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Friday, January 14, 2011

Medicare Financing

Patricia A. Davis
Acting Section Research Manager/Specialist in Health Care Financing

Medicare is the nation’s health insurance program for individuals aged 65 and over and certain disabled persons. Medicare consists of four distinct parts: Part A, or Hospital Insurance (HI); Part B, or Supplementary Medical Insurance (SMI); Part C, or Medicare Advantage (MA); and Part D, the prescription drug benefit. The Part A program is financed primarily through payroll taxes levied on current workers and their employers; these are credited to the HI trust fund. The Part B program is financed through a combination of monthly premiums paid by current enrollees and general revenues. Income from these sources is credited to the SMI trust fund. Beneficiaries can choose to receive all their Medicare services, except hospice, through managed care plans under the MA program; payment is made on their behalf in appropriate parts from the HI and SMI trust funds. A separate account in the SMI trust fund accounts for the Part D drug benefit; Part D is financed through general revenues, beneficiary premiums, and state contributions. The HI and SMI trust funds are overseen by a board of trustees that makes annual reports to Congress.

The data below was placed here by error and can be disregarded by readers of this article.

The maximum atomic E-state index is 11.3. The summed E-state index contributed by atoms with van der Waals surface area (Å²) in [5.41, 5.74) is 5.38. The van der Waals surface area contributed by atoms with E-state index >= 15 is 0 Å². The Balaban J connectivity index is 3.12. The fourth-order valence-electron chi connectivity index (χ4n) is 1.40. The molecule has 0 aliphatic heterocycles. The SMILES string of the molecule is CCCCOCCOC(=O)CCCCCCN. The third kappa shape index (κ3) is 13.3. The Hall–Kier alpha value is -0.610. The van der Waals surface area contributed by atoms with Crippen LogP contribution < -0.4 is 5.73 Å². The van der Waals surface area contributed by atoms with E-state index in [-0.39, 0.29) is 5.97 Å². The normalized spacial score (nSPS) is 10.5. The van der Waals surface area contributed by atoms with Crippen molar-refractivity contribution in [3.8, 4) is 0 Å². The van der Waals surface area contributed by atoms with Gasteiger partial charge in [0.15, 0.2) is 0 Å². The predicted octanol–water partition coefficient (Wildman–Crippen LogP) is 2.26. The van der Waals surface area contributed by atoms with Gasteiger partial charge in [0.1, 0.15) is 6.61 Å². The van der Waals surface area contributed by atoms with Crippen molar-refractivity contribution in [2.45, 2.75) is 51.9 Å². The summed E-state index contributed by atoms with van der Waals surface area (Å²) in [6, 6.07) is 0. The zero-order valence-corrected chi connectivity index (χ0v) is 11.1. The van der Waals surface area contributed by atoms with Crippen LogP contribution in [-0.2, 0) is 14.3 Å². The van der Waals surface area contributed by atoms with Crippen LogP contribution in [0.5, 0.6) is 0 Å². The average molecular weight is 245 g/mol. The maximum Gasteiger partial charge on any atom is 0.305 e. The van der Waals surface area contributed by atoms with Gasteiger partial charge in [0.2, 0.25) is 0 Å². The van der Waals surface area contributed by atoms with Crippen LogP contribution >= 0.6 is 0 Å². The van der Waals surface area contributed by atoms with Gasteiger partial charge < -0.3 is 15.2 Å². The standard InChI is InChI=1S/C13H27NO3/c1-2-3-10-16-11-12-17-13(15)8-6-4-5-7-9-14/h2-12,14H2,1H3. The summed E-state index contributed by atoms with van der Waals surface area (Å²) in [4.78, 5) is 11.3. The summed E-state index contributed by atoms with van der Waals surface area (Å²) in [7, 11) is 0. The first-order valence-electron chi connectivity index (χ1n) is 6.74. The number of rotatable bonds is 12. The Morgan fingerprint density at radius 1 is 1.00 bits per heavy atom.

The 2010 report of the Medicare Boards of Trustees estimates that the combination of lower Part A costs and higher tax revenues expected as a result of the Patient Protection and Affordable Care Act (PPACA, P.L. 111-148), as amended by the Health Care and Education Reconciliation Act of 2010 (“the Reconciliation Act,” or HCERA, P.L. 111-152), will postpone the depletion of HI trust fund assets until 2029, 12 years later than projected last year’s report. Because of the way it is financed, the SMI fund can not face insolvency; however, the trustees project that SMI expenditures will continue to grow rapidly.

Although the Medicare trustees report that the financial outlook for the Medicare program appears to have improved as a result of PPACA, they caution that the projections in the report are more uncertain than normal, due to the potential for future expenditure reductions not to materialize. In addition, the report projections assume that reductions in physician payment rates scheduled under current law will occur, although these reductions have usually been overridden by Congress.

Date of Report: January 5, 2011
Number of Pages: 29
Order Number: R41436
Price: $29.95

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